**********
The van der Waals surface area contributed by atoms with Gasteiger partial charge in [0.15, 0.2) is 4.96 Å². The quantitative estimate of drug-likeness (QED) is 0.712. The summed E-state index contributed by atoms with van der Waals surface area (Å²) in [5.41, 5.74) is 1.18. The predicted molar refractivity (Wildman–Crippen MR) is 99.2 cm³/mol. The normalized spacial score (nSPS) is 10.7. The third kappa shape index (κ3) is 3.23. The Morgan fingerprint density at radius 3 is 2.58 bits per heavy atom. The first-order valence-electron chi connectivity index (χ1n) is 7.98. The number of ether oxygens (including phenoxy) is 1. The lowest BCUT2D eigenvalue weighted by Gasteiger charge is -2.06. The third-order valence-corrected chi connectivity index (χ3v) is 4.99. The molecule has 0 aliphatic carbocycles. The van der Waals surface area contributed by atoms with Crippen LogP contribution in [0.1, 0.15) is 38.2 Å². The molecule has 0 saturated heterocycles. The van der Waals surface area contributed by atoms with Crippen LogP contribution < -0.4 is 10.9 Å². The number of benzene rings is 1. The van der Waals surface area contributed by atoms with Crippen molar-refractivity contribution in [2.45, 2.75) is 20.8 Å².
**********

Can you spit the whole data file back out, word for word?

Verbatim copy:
The van der Waals surface area contributed by atoms with Gasteiger partial charge in [0.15, 0.2) is 4.96 Å². The quantitative estimate of drug-likeness (QED) is 0.712. The summed E-state index contributed by atoms with van der Waals surface area (Å²) in [5.41, 5.74) is 1.18. The predicted molar refractivity (Wildman–Crippen MR) is 99.2 cm³/mol. The normalized spacial score (nSPS) is 10.7. The third kappa shape index (κ3) is 3.23. The Morgan fingerprint density at radius 3 is 2.58 bits per heavy atom. The first-order valence-electron chi connectivity index (χ1n) is 7.98. The number of ether oxygens (including phenoxy) is 1. The lowest BCUT2D eigenvalue weighted by Gasteiger charge is -2.06. The third-order valence-corrected chi connectivity index (χ3v) is 4.99. The molecule has 0 aliphatic carbocycles. The van der Waals surface area contributed by atoms with Crippen LogP contribution in [0.1, 0.15) is 38.2 Å². The molecule has 0 saturated heterocycles. The van der Waals surface area contributed by atoms with Crippen LogP contribution < -0.4 is 10.9 Å². The number of benzene rings is 1. The van der Waals surface area contributed by atoms with Crippen molar-refractivity contribution in [2.45, 2.75) is 20.8 Å².